When I first saw this, I thought the ending ruined it. It seems a bit trite and cliche ridden, but the final speech is good. Brilliant, in fact. Pacino's character comes to his own realizations and ultimately his climax in the speech. Brilliantly acted by Pacino, I may add. He takes several stupid lines in the speech and makes them forceful.
This is a good movie. Great really. It ranks on my top 10 of all time. Number 1 being Saving Private Ryan. If you want to see what Academy voters are swayed by, see Unforgiven. If you want to see a masterful movie that contains one of what I consider to be the best performance by an actor ever(the real best being Charles Sheen in Major League 2)see Scent of a Woman. The script does have its errors. The time duration is often unclear. Slade tells Charlie that his gun is not a gun, but a weapon or a piece. Seconds later, Charlie asks for it and Slade refers to it as his gun. Just little stuff like that are the reasons why the Academy didn't give it their vote. I don't care about that though. See it. Remember, the two best syllables in the world are....oh wait. I can't print that. If you've seen the movie, you get the joke.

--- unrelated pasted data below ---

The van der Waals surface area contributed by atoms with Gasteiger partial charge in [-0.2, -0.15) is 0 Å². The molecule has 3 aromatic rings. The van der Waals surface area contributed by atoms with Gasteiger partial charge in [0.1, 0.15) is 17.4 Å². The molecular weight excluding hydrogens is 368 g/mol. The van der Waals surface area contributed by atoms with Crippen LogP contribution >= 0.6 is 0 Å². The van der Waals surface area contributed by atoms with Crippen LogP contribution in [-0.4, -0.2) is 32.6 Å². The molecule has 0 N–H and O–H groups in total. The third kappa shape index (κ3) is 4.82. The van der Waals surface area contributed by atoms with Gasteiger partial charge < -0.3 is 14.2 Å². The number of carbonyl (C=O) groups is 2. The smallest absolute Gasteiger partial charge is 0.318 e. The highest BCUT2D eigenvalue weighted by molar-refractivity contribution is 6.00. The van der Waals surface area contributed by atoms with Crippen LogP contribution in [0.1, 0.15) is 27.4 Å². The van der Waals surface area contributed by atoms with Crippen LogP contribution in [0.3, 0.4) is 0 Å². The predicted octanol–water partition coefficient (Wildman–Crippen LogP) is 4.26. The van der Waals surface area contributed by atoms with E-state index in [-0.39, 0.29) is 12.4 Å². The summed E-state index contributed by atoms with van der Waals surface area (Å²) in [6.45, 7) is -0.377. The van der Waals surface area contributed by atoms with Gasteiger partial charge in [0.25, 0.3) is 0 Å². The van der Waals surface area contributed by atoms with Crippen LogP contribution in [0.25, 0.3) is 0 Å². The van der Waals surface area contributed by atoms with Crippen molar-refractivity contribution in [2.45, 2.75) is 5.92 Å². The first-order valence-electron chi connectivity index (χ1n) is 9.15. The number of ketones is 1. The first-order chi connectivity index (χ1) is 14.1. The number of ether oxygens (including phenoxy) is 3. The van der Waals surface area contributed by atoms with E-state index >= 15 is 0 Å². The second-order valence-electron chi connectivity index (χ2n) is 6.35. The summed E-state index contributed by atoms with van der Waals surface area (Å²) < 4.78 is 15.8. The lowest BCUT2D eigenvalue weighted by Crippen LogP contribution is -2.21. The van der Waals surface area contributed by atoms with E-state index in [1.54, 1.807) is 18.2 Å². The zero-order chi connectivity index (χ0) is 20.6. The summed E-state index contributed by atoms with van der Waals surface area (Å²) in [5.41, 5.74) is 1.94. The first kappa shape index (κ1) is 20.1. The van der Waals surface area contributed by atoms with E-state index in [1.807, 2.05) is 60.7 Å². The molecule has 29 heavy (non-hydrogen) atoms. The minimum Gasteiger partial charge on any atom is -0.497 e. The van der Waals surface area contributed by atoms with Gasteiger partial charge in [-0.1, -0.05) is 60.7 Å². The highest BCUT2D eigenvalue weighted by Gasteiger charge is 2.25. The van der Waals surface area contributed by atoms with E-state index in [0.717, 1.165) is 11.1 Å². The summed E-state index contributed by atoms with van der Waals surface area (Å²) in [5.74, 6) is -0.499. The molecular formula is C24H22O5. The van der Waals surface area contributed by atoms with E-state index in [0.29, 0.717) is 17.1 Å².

Okay, I all ready wrote a 21/2 page review for this, but it had profanity and gave away basically the whole entire plot. I don't think they'll post it, so I'm writing this one. I'll refrain from cursing and revealing too much. L.A. Confidential was the best movie made last year, no matter what the good folks at the Academy say. As is the case this year(Saving Private Ryan the best movie made this year), the Academy gives the award to the wrong movie. Oh well. There's nothing you can really do. Am I ranking on Titanic? No. Titanic was an unbelievable movie. It was spectacular. But you have to remember that it's not necessarily cinema. More than half of the time, those actors and actresses were imagining that the ship was sinking and looking down at a blue screen. Are there any blue screens in this one? None that I can think of. It's filmaking at its best. It's a classic. Film noir reborn really. You've got all the classic elements of film noir. The doomed heros who struggle with inner and outer demons, the femme fatale who knows more than you'd think, a corrupt system, interesting camera angles(like the one used when Bud goes to Patch Pierce's home. The camera focused on Pierce, looking upward while in the backround is Bud, out of focus. All of that good stuff. I think that Kevin Spacey is great in the film, as is Guy Pearce and I have now forgiven the actor who played Bud White (can't remember his name) for the horrible sci-fi thriller Virtuosity. Basinger, who won her first career Oscar, is...good? I'm not sure on this one. She does a good job. Especially in her scene with Guy Pearce. If you've seen it, you know what scene I'm talking about. I just didn't get her motivation on things though. She was the hooker with the heart of gold. How stereotypical is that? But that's what film noir gave us in the end. Stereotypes. The hooker with the heart of gold was made a stereotype because it was made popular by film noir. Did she deserve the Oscar? This is a great movie. Watch it. The ending might surprise you and also upset you, but it's a great movie. It will probably be like Chinatown and last the test of time. It was the best movie made last year, all though I liked Chasing Amy and Good Will Hunting the most.